It’s time to explore the undiscovered beauty and rich history of Yamagata and Fukushima
Every year, cities like Tokyo, Kyoto and Osaka draw countless visitors to Japan for their awe-inspiring sights, fantastic food and people that uniquely define each destination. Yet there’s nothing quite like visiting a place far off the beaten path. If that type of travel experience piques your interest, then you’ll likely love everything Yamagata and Fukushima have in store.
Located in the northern part of Japan’s main island of Honshu, Yamagata and Fukushima are two of Japan’s 10 least-visited regions by foreign tourists. By Shinkansen from Tokyo, Fukushima is 90 minutes and Yamagata 2.5 hours. These gems might be less travelled
than some of Japan’s better-known tourist spots, but they abound in natural and cultural
The best part: you won’t be fighting to get a reservation or enough space to snap that perfect photo.
Yamadera literally means “mountain temple” in Japanese, a fitting name for this scenic site where you will find Konponchudo Hall, the temple’s main hall, built in the 14th century. The famous haiku poet Matsuo Basho wrote about Yamadera upon his own visit to the temple in 1689, in a summery poem which captures the quiet, contemplative beauty of the area.
Just over 1000 steps on a beautifully forested stone path leads to the Okunoin, or “inner hall.” From the top of the Okunoin area, you will find a small number of residencies located below the inner sanctum. A few of the buildings near the top also contain small shops which offer charms, other spiritual items, or even copies of famous stories. Finally, after exploring the Okunoin, a nearby path leads to the Godaido Hall, which offers an incredible view of the valley below.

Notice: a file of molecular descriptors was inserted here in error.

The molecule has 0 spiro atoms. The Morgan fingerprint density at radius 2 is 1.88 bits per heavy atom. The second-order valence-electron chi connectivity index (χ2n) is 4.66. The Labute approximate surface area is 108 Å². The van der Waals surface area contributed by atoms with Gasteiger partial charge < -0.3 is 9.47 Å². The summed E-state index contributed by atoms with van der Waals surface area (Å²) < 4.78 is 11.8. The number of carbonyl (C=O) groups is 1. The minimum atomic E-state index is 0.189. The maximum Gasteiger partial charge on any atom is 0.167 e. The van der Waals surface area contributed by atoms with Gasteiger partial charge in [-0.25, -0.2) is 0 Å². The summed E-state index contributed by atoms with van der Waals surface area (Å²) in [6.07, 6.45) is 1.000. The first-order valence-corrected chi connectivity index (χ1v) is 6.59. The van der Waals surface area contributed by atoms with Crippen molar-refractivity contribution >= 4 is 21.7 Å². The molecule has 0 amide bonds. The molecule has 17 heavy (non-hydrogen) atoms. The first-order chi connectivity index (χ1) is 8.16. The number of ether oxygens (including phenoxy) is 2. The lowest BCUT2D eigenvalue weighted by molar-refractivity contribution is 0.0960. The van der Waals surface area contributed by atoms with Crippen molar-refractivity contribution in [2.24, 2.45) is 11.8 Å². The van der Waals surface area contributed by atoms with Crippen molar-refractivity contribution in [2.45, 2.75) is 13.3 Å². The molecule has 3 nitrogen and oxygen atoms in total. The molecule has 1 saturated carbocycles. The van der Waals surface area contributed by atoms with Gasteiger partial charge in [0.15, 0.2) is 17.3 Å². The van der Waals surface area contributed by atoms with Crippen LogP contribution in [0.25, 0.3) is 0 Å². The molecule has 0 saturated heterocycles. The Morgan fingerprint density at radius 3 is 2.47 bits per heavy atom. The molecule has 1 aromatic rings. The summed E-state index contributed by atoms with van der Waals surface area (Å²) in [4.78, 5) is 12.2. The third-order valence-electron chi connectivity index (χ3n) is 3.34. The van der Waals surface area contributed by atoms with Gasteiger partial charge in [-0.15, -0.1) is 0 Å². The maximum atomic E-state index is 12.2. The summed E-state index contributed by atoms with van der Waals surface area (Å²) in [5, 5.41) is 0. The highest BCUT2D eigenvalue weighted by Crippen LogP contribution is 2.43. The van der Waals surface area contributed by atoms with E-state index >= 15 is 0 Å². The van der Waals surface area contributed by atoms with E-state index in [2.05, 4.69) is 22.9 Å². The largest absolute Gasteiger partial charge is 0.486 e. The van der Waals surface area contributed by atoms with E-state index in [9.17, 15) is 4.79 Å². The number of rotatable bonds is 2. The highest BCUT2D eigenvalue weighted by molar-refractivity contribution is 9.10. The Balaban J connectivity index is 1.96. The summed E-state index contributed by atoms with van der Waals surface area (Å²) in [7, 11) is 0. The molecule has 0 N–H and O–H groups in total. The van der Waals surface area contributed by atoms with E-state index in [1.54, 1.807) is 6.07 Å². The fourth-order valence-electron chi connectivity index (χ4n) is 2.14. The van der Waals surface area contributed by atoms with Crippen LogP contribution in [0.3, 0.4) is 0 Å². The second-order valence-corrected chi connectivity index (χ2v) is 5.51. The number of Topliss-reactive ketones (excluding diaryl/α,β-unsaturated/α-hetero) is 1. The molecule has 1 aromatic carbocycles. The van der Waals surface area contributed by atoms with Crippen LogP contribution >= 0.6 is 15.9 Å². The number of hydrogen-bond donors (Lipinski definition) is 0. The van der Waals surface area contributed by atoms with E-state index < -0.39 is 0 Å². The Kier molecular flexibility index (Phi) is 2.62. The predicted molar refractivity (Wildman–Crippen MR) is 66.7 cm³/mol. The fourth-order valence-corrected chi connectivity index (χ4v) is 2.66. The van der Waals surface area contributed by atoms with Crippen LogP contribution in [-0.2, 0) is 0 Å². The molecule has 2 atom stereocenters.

After finding your way back down to the main road, there are numerous local shops nearby where you can take a short break. If you’re looking for lunch, don’t miss out on Enzou, a restaurant famous for its Yamagata soba noodles.
Ginzan Onsen is famously known for its Showa-era vibe and array of traditionally built ryokan. The area, which was originally established as an active silver mine, is now the site of some of Japan’s most impressively-built bathhouses. Cutting into the cliff sides of the surrounding mountain range, Ginzan Onsen is beautifully divided into two rows of buildings by a small river. The hot spring winds around the river into the mountains behind, leading to a 22-meter-tall waterfall with plenty of open surrounding space for getting up close.
Architecture marks one of Ginzan Onsen’s standout features, and a majority of the buildings are decorated with vibrant plastered designs, known as kote-e in Japanese. Most of the bathhouses are built in a traditional style, with the exception of one which was recently rebuilt and redesigned by the internationally famous architect Kengo Kuma. There is also a public footbath located outside, as well as plenty of shops and food stands situated around the hot spring, giving visitors the chance to have a snack, buy souvenirs, or simply sit back and relax.
Located just north of Yamagata City and ranked as the 5th largest municipality in Yamagata prefecture, Tendo has gained an established reputation as a popular
onsen hotspot within Yamagata, having become home to a number of high-